What is Ozone?
Ozone is an allotropic (very reactive) variety of oxygen, its triatomic molecule (O3) is generated by the activation of the diatomic molecule (O2) of oxygen. This activation can be caused by the action of an electric shock or by the irradiated energy of ultraviolet rays. It occurs naturally in the upper layers of the atmosphere thanks to the action of ultraviolet rays on atmospheric oxygen, forming the so-called ozonosphere or ozone layer, whose goal is precisely to filter, absorb and reflect ultraviolet radiation from the sun into space. At normal temperatures, ozone is a gas that is in unstable solution in the air, decomposing relatively quickly and converting back to oxygen (O2).
What are its properties?
This is perhaps the most important property of ozone and the one that is relevant for most applications. Due to its oxidising properties, it can be considered one of the fastest and most effective known microbicides. It has a wide spectrum of actions, including the elimination of bacteria, fungi, viruses and nematodes.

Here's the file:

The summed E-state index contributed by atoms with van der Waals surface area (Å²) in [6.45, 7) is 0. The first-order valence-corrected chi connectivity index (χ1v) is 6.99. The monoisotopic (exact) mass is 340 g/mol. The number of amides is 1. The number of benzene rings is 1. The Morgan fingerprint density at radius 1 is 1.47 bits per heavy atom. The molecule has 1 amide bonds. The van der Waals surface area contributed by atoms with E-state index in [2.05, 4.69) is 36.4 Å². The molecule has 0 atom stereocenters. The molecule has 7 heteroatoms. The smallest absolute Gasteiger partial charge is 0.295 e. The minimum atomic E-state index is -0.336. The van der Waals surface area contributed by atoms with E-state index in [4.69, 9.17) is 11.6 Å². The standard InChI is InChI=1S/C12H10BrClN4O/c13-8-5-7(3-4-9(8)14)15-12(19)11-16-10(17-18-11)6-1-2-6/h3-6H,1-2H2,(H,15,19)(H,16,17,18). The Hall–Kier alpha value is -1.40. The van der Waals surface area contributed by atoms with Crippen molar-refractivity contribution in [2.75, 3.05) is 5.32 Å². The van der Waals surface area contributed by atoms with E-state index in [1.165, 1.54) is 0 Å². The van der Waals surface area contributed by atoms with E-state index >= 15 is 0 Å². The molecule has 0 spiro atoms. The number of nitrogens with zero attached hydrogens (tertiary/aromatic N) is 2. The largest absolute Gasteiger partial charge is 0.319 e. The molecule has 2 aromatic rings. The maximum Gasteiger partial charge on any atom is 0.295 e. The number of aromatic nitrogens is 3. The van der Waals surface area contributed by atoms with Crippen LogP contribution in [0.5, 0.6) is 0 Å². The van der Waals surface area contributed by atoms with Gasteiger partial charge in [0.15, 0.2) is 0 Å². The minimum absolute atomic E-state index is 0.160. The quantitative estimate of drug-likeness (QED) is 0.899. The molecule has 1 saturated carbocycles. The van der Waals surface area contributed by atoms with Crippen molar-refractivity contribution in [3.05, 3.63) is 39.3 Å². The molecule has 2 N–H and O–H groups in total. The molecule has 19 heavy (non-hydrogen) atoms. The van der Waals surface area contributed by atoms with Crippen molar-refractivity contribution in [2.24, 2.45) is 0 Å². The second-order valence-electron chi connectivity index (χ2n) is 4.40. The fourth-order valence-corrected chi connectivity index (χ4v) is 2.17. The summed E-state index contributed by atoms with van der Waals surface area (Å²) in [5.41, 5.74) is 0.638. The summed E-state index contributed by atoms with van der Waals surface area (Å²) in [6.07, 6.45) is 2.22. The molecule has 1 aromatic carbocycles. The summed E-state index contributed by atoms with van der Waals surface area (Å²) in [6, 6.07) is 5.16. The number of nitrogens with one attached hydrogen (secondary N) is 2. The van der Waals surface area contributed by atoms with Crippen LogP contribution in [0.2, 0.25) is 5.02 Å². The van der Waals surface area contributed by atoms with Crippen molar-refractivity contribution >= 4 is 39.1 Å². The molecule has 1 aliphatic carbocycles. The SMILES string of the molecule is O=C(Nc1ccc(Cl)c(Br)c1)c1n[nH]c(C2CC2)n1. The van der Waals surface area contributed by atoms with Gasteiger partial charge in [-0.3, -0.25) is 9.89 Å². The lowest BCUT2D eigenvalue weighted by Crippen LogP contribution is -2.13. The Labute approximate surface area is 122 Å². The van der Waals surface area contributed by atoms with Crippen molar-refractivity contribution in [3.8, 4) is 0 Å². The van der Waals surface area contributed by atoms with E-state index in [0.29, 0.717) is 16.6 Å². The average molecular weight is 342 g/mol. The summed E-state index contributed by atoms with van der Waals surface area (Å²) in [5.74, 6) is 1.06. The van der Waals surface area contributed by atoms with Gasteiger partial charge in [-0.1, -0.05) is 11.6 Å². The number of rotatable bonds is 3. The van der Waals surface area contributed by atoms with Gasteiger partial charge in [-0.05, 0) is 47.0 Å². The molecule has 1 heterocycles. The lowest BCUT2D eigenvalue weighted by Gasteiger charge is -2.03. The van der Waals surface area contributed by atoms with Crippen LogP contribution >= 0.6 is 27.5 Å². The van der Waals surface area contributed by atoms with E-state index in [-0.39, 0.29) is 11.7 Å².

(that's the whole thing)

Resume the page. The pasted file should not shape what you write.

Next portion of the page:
This is one of the properties for which ozone is most commonly used, due to how effective it is at treating certain unwanted odours in all types of public places. Not only does it oxidise organic matter (ozonolysis), but it also attacks the microbes that feed on it. Ozone is capable of handling a wide range of different odours.
In large cities, where there are many closed and poorly ventilated places, it is very often noticeable that the air becomes rarified as a result of a lack of oxygen, which we usually identify as stale air.